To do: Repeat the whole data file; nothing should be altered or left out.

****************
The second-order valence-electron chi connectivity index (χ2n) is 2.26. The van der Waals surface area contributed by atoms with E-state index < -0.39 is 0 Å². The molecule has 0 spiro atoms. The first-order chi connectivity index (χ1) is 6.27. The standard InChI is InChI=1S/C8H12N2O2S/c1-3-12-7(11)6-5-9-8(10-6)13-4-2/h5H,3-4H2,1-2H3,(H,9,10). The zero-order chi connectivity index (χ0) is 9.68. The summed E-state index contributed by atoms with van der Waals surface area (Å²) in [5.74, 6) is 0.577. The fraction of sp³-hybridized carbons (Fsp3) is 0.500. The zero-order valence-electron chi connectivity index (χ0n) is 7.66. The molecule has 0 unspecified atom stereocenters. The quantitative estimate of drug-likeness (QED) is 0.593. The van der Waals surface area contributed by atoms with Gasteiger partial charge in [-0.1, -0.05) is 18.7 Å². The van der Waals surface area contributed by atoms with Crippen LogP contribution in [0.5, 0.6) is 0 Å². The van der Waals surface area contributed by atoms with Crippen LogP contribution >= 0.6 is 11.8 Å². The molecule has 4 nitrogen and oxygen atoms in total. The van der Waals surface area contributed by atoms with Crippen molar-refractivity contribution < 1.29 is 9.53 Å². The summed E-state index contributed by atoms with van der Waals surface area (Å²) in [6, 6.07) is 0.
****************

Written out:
The second-order valence-electron chi connectivity index (χ2n) is 2.26. The van der Waals surface area contributed by atoms with E-state index < -0.39 is 0 Å². The molecule has 0 spiro atoms. The first-order chi connectivity index (χ1) is 6.27. The standard InChI is InChI=1S/C8H12N2O2S/c1-3-12-7(11)6-5-9-8(10-6)13-4-2/h5H,3-4H2,1-2H3,(H,9,10). The zero-order chi connectivity index (χ0) is 9.68. The summed E-state index contributed by atoms with van der Waals surface area (Å²) in [5.74, 6) is 0.577. The fraction of sp³-hybridized carbons (Fsp3) is 0.500. The zero-order valence-electron chi connectivity index (χ0n) is 7.66. The molecule has 0 unspecified atom stereocenters. The quantitative estimate of drug-likeness (QED) is 0.593. The van der Waals surface area contributed by atoms with Gasteiger partial charge in [-0.1, -0.05) is 18.7 Å². The van der Waals surface area contributed by atoms with Crippen LogP contribution in [0.5, 0.6) is 0 Å². The van der Waals surface area contributed by atoms with Crippen LogP contribution >= 0.6 is 11.8 Å². The molecule has 4 nitrogen and oxygen atoms in total. The van der Waals surface area contributed by atoms with Crippen molar-refractivity contribution < 1.29 is 9.53 Å². The summed E-state index contributed by atoms with van der Waals surface area (Å²) in [6, 6.07) is 0.